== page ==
We may not give much thought to the boxes in our freezers or the cans on our shelves, but behind the story of food preservation is the history of civilization itself. The development of portable, preserved food enabled the great explorers to travel into the unknown and gradually map the planet, facilitated the conquest of new territories, and created routes for the expansion of trade and the exchange of knowledge and culture that opened up our world. In Pickled, Potted, and Canned, author Sue Shephard weaves together the stories of the inventors -- and inventions -- in a lively and richly detailed narrative that spans centuries and continents. It is a tale filled with extraordinary characters, old legends, and new revelations: how Attila the Hun and his men "gallop cured" their meat; how cooks became chemists and chemists became cooks and how some even lost their lives, like seventeenth-century statesman and philosopher Francis Bacon, whose death was caused by an experiment with a frozen chicken.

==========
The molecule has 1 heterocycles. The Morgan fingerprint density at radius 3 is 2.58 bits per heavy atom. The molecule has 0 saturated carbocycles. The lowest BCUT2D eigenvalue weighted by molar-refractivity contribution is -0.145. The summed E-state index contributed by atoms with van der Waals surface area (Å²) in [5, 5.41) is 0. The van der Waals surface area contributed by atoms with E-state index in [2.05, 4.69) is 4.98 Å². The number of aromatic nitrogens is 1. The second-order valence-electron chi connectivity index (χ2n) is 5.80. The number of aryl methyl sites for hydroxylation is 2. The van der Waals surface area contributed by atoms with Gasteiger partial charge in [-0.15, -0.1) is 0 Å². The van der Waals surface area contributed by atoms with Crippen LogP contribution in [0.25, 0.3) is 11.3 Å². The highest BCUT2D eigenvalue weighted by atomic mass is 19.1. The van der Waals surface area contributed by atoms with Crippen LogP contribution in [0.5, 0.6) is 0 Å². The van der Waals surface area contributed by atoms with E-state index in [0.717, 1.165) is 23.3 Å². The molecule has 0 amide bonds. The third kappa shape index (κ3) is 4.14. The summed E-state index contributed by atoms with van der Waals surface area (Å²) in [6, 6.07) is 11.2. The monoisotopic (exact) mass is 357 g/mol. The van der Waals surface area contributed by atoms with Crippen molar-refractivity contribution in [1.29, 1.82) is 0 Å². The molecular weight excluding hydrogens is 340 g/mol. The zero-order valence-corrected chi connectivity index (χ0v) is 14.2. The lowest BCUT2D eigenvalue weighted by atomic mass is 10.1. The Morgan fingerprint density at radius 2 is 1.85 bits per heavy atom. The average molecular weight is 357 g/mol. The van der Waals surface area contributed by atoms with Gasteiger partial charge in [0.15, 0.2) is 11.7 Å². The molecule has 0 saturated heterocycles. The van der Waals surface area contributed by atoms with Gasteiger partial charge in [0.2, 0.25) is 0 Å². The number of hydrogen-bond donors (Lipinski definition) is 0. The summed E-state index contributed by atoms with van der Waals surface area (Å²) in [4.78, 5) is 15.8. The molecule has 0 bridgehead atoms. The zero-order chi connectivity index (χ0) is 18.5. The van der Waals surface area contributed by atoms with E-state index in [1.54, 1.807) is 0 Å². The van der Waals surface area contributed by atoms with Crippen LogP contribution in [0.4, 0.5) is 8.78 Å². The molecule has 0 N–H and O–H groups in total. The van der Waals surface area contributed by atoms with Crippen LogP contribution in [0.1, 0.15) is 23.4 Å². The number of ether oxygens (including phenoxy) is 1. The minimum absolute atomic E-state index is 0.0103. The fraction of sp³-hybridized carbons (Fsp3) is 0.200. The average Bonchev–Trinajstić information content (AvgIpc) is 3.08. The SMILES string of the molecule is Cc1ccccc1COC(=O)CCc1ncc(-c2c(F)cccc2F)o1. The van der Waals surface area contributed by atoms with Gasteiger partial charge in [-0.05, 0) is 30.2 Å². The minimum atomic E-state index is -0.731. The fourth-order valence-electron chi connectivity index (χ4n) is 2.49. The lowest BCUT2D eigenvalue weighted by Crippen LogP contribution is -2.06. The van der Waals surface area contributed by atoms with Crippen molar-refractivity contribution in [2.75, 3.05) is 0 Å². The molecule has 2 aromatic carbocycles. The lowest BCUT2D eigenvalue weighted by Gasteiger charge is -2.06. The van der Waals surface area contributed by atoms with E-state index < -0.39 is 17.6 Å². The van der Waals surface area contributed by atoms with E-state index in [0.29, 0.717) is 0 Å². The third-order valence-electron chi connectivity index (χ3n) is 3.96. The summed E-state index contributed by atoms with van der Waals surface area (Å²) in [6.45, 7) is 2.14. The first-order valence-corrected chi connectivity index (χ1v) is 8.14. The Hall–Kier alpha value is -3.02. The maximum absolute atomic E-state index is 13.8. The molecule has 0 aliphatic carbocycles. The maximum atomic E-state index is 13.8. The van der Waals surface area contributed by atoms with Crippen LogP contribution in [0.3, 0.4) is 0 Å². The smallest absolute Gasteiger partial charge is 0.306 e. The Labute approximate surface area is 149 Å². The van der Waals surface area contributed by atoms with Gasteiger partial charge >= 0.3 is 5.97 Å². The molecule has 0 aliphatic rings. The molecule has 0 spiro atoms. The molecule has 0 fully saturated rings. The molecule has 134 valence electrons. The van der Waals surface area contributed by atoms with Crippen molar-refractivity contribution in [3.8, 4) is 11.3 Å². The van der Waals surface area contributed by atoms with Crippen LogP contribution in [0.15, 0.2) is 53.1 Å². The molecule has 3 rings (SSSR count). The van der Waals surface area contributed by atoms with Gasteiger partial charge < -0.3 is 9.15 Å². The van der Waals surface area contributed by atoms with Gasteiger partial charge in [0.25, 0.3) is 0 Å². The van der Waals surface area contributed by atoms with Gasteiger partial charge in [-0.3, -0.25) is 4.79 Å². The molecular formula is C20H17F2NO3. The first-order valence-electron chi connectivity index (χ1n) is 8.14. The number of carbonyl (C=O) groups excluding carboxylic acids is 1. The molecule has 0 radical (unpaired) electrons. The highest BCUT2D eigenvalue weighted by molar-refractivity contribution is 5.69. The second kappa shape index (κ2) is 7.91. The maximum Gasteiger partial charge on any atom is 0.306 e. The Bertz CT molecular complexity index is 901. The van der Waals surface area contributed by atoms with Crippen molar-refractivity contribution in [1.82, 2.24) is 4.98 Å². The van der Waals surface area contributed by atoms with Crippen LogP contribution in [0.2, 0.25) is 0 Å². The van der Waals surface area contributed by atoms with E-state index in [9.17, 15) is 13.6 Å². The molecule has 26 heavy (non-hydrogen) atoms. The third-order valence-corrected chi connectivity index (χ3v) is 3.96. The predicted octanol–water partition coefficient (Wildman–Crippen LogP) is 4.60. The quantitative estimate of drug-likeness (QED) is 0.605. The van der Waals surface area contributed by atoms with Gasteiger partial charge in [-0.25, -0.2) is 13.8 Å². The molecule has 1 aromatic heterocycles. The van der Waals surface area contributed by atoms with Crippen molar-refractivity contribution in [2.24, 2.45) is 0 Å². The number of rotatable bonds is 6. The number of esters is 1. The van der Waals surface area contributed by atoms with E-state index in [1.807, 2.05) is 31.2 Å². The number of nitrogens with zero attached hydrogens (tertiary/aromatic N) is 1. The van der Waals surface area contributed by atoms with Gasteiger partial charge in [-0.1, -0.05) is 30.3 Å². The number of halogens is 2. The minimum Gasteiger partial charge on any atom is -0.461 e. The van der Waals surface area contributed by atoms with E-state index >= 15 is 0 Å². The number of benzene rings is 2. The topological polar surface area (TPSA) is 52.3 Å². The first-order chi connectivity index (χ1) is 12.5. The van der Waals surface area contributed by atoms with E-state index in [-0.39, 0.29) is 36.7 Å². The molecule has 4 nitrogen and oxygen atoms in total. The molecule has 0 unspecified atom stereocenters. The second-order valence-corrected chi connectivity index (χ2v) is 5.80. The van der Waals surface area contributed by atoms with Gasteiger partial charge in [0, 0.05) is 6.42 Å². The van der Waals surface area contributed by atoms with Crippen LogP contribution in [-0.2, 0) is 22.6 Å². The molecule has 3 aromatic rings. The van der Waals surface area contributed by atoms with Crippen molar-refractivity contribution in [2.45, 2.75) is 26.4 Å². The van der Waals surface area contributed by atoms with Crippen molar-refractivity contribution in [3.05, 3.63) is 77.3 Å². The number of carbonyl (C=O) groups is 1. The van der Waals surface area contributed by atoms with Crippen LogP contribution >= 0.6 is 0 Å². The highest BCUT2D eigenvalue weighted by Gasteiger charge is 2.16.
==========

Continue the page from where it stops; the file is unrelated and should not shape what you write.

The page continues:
From the primitive techniques of drying and salting to the latest methods that have allowed us to feed men in space, Pickled, Potted, and Canned gives us fascinating insights into the histories, cultures, and ingenuity of people inventing new ways to "cheat the seasons."